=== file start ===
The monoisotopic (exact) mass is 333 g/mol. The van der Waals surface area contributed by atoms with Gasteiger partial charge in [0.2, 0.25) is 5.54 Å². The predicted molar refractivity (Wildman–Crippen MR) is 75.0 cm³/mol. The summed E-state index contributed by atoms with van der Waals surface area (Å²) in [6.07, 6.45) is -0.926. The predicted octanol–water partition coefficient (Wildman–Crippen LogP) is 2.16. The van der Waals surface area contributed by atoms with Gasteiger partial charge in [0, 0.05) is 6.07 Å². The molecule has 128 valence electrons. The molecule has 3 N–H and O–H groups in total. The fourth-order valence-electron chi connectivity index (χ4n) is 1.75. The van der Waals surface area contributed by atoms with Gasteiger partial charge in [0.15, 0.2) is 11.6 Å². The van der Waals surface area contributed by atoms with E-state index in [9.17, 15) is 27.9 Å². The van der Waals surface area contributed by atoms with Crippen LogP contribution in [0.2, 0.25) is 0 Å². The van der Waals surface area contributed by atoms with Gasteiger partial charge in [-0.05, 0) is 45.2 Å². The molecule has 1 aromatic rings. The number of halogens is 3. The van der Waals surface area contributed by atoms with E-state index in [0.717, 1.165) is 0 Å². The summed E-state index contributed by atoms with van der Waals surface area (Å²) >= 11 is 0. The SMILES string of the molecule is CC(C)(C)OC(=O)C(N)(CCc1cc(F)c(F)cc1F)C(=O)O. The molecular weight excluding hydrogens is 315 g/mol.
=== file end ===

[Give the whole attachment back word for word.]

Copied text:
The monoisotopic (exact) mass is 333 g/mol. The van der Waals surface area contributed by atoms with Gasteiger partial charge in [0.2, 0.25) is 5.54 Å². The predicted molar refractivity (Wildman–Crippen MR) is 75.0 cm³/mol. The summed E-state index contributed by atoms with van der Waals surface area (Å²) in [6.07, 6.45) is -0.926. The predicted octanol–water partition coefficient (Wildman–Crippen LogP) is 2.16. The van der Waals surface area contributed by atoms with Gasteiger partial charge in [0, 0.05) is 6.07 Å². The molecule has 128 valence electrons. The molecule has 3 N–H and O–H groups in total. The fourth-order valence-electron chi connectivity index (χ4n) is 1.75. The van der Waals surface area contributed by atoms with Gasteiger partial charge in [0.15, 0.2) is 11.6 Å². The van der Waals surface area contributed by atoms with E-state index in [9.17, 15) is 27.9 Å². The van der Waals surface area contributed by atoms with Crippen LogP contribution in [0.2, 0.25) is 0 Å². The van der Waals surface area contributed by atoms with Gasteiger partial charge in [-0.05, 0) is 45.2 Å². The molecule has 1 aromatic rings. The number of halogens is 3. The van der Waals surface area contributed by atoms with E-state index in [0.717, 1.165) is 0 Å². The summed E-state index contributed by atoms with van der Waals surface area (Å²) >= 11 is 0. The SMILES string of the molecule is CC(C)(C)OC(=O)C(N)(CCc1cc(F)c(F)cc1F)C(=O)O. The molecular weight excluding hydrogens is 315 g/mol.